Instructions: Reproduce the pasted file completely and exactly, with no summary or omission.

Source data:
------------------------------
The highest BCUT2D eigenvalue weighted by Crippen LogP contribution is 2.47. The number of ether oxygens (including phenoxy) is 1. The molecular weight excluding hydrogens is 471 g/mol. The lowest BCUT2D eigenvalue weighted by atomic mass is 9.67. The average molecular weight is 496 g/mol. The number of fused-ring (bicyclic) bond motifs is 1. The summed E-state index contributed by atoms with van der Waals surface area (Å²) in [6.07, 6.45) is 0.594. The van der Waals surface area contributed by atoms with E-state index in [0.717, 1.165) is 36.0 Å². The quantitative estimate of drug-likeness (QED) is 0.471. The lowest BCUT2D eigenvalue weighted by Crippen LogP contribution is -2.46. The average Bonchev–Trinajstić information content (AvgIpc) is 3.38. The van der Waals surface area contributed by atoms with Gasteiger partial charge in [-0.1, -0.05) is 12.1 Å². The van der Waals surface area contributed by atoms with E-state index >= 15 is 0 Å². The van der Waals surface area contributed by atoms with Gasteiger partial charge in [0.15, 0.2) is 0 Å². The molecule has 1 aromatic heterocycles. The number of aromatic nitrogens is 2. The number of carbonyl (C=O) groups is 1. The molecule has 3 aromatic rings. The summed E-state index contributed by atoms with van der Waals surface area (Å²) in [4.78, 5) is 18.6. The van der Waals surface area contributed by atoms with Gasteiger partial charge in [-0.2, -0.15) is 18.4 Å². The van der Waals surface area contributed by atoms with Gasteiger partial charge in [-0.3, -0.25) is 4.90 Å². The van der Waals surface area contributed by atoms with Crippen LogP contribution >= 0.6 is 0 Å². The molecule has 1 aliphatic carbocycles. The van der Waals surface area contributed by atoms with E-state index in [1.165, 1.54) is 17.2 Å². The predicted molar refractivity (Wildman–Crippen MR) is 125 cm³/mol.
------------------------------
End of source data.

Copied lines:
The highest BCUT2D eigenvalue weighted by Crippen LogP contribution is 2.47. The number of ether oxygens (including phenoxy) is 1. The molecular weight excluding hydrogens is 471 g/mol. The lowest BCUT2D eigenvalue weighted by atomic mass is 9.67. The average molecular weight is 496 g/mol. The number of fused-ring (bicyclic) bond motifs is 1. The summed E-state index contributed by atoms with van der Waals surface area (Å²) in [6.07, 6.45) is 0.594. The van der Waals surface area contributed by atoms with E-state index in [0.717, 1.165) is 36.0 Å². The quantitative estimate of drug-likeness (QED) is 0.471. The lowest BCUT2D eigenvalue weighted by Crippen LogP contribution is -2.46. The average Bonchev–Trinajstić information content (AvgIpc) is 3.38. The van der Waals surface area contributed by atoms with Gasteiger partial charge in [-0.1, -0.05) is 12.1 Å². The van der Waals surface area contributed by atoms with E-state index >= 15 is 0 Å². The van der Waals surface area contributed by atoms with Gasteiger partial charge in [0.15, 0.2) is 0 Å². The molecule has 1 aromatic heterocycles. The number of aromatic nitrogens is 2. The number of carbonyl (C=O) groups is 1. The molecule has 3 aromatic rings. The summed E-state index contributed by atoms with van der Waals surface area (Å²) in [4.78, 5) is 18.6. The van der Waals surface area contributed by atoms with Gasteiger partial charge in [-0.2, -0.15) is 18.4 Å². The van der Waals surface area contributed by atoms with Gasteiger partial charge in [-0.3, -0.25) is 4.90 Å². The van der Waals surface area contributed by atoms with Crippen LogP contribution >= 0.6 is 0 Å². The molecule has 1 aliphatic carbocycles. The van der Waals surface area contributed by atoms with E-state index in [1.165, 1.54) is 17.2 Å². The predicted molar refractivity (Wildman–Crippen MR) is 125 cm³/mol.